Cage safety starts with not just what you put in your bird’s cage, but what you don’t leave behind.
Don’t leave these in the cage …
Food That Can Spoil
A serving of healthy cooked food like quinoa or a bit of sweet potato and/or pieces of fresh produce are great additions to your bird’s diet. However, don’t be tempted to leave cooked foods or produce in the cage all day (or all night, for that matter) thinking that your bird can continue to nosh on them over the course of the day. Bacteria can start to grow in perishable foods in a couple of hours, or sooner during hot weather. Remove perishable food items within a half hour to an hour after serving them to your bird.
A good habit to get into is to offer cooked foods in the morning, and then remove the uneaten portion before you leave home for the day. You can offer homemade goodies again when you return home. During the day, offer your bird a nutritionally balanced base diet, such as Lafeber Pellets, Nutri-Berries or Avi-Cakes, which offer good nutrition yet are fun for your bird to eat, and you don’t have to worry about them spoiling.
A Mess …
Another good habit to have is removing all food, even seed and pellets, at your bird’s bedtime. Leaving food in the cage overnight can attract rodents keen on pilfering bits of your bird’s food. A mouse can slip through gaps as small as a 1/4-inch, which is common bar-spacing size for many small- to medium-sized bird cages, such as those designed for cockatiels and conures.
Signs that you might have a rodent rummaging through your bird’s cage include: night-fright type episodes where your bird thrashes about his cage at night; you notice scattered cage debris below the cage in the morning or see cage liner/newspaper pulled out through the cage bars. Make your bird’s cage less appealing to pests by removing your bird’s food bowls at night, change the cage liner and clean up any leftover food, including seed hulls, at your bird’s bedtime. Another reason to clean the cage bottom at bedtime: Well before you rise and shine for the day, your bird might be up and playing on the floor of his cage, foraging through his droppings and discarded food from the day before.
Dirty Water In The Dish
Water doesn’t have to look dirty to be dirty; water that sits in the water dish for a couple of days can be full of bacteria, which can make your bird sick. Of course, if your bird is inclined to poop or drop/dunk his food in his water bowl, bacteria counts can be significant by the end of the day. Ideally, your bird’s water should be changed twice a day or sooner if your bird is a prolific food dunker/water pooper. Chances are good that your bird wakes up before you do, so don’t let his first drink of the day be a cloudy, debris-filled one. It might be tempting to save water changes for the next day, but it’s much healthier for your bird to do it right away. But don’t forget to change your bird’s water as part of your morning feeding routine.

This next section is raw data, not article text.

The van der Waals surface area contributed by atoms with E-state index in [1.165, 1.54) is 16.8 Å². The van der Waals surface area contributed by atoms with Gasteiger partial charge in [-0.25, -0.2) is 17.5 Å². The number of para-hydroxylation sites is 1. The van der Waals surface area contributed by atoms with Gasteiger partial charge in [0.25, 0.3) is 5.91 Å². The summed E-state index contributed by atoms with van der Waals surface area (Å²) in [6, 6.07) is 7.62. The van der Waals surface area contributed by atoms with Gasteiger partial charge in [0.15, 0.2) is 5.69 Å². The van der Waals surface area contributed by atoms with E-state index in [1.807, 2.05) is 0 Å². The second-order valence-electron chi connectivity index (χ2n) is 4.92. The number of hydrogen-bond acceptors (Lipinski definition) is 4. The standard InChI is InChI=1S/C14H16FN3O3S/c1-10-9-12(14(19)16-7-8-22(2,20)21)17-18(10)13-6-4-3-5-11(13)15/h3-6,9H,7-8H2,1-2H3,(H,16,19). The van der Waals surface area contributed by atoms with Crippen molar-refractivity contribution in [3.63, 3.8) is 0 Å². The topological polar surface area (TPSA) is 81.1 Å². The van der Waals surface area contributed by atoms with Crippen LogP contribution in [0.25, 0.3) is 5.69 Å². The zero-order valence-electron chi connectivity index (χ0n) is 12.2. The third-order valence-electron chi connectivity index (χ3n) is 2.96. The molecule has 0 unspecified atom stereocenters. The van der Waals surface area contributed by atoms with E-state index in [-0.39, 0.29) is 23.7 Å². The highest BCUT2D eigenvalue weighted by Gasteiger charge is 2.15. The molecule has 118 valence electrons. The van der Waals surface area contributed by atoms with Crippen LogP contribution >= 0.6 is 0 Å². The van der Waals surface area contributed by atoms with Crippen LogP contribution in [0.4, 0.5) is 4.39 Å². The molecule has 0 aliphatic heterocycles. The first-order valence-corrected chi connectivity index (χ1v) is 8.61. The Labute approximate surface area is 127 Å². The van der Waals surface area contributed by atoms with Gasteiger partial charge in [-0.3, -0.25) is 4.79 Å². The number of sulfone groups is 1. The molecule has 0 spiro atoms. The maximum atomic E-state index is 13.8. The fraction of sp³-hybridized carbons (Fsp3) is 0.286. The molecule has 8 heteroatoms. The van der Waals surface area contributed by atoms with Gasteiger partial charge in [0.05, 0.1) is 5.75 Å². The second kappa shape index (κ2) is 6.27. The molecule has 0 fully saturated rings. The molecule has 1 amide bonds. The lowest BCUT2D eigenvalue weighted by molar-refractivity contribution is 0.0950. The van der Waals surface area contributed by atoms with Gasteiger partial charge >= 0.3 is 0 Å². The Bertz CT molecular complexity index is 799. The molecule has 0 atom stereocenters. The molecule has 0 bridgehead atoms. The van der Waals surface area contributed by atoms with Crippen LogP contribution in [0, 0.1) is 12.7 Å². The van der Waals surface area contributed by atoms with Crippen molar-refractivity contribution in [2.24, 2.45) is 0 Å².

Accustoming your bird to drinking from a water bottle can help keep his water cleaner and fresher longer (Make sure your bird reliably drinks from the water bottle before removing his water bowls). Using a water bottle, however, doesn’t mean you can skip water changes or cleaning duties. If you use a water bottle, be diligent about changing the water, thoroughly cleaning it, and make sure your bird hasn’t stopped up the bottle’s sipper tube with food or other debris.
A Ragged Toy
Toys, of course, are more than a pet bird accessory — they are a necessity because toys keep birds active and mentally engaged.
Routinely check your bird’s toys for wear and tear. Toys are designed to take a beating/chewing, but this also means that your bird might alter a toy during play, and inadvertently create a hazard. Keep an eye out for frayed ropes or strings, which can wrap around a bird’s leg, toes, or neck. (The rope/strings on some toys can be trimmed down to prevent long strands from wrapping around a bird.) Also check for gaps or sharp pieces that might have been created when your bird chewed off pieces of the toy. Don’t leave a ragged, potentially unsafe toy in the cage, even if it’s your bird’s favorite — replace it with a new one!
Toys designed specifically for pet birds are generally safe; however, some birds are capable of interacting with their toys in ways that the toy’s manufacturer or the bird’s owner never intended. Birds have been known to get caught up in clamps, hooks, ropes, and other toy elements.It is especially important to supervise your bird whenever introducing a new toy to see how he plays with it.
- Remove leftover food
- Change/replace cage liner
- Check door latch and food bowl doors to make sure they are properly secured (so you don’t wake up with your bird loose in the house)
- Cover the cage, or a portion of it, if it makes your bird feel more secure or to keep out nighttime drafts
- Turn night-light on (if your bird is prone to night frights)
- Don’t forget to tell your bird “Goodnight!”